Gas Lift equipment selection is based on a few variables: tubing size, casing size, and surface capabilities. Depending on the drift ID of the casing and size of tubing, the selection of 1” or 1-1/2” valve will be chosen. Because conventional gas lift equipment has the valve made up on the outside of the gas lift mandrel, the OD of the station (mandrel + valve) is necessary in determining what valve size will fit within the drift of the casing.
After valve size has been selected, port size of the valves is determined. Port size of the valve directly affects the rate at which gas can be injected and what casing drops are needed to ensure closure of valves during the unloading process.
To determine the port sizes, the surface well head pressure is heavily considered. The higher the well head tubing pressure at surface, the more gas injection rate needed for the gas lift system. The lower the tubing pressure is, the less gas injection rate needed.
The most common port sizes for U.S. gas lift operations are 3/16” and 1/4". The larger the port size, the larger rate of gas that can be passed through. As a rule of thumb, 3/16” can pass up to 500 MCFD and 1/4" up to 1000 MCFD.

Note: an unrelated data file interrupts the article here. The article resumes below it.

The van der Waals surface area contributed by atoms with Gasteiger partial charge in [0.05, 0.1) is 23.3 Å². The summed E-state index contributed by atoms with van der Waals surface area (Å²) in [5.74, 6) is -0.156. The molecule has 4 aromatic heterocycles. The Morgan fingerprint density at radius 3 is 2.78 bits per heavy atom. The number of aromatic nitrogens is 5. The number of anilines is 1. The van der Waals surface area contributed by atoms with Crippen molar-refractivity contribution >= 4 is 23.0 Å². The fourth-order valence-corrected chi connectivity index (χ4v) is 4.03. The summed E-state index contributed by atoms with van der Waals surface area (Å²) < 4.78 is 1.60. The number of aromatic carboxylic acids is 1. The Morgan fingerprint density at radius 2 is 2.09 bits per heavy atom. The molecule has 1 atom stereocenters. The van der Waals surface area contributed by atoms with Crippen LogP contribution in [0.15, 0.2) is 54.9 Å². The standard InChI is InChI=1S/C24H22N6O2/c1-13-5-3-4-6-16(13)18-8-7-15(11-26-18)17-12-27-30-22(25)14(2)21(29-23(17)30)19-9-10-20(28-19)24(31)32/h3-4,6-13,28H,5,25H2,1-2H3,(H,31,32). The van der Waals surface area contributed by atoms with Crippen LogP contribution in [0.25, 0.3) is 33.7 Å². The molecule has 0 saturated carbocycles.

Utilizing the Turner Equation, a critical flow rate is calculated to determine the rate of total gas coming up the tubing that is necessary to prevent fall back. Using the critical flow rate plus the rule of thumb for port size, the optimal port size is then chosen.
Once valves and port sizes are chosen, the complete the gas lift system design can be completed utilizing information about the reservoir, wellbore, and production data.
To request a quote on equipment or for technical assistance, please use our contact form or call us at 1-800-348-7742 and request to speak with a Gas Lift engineer.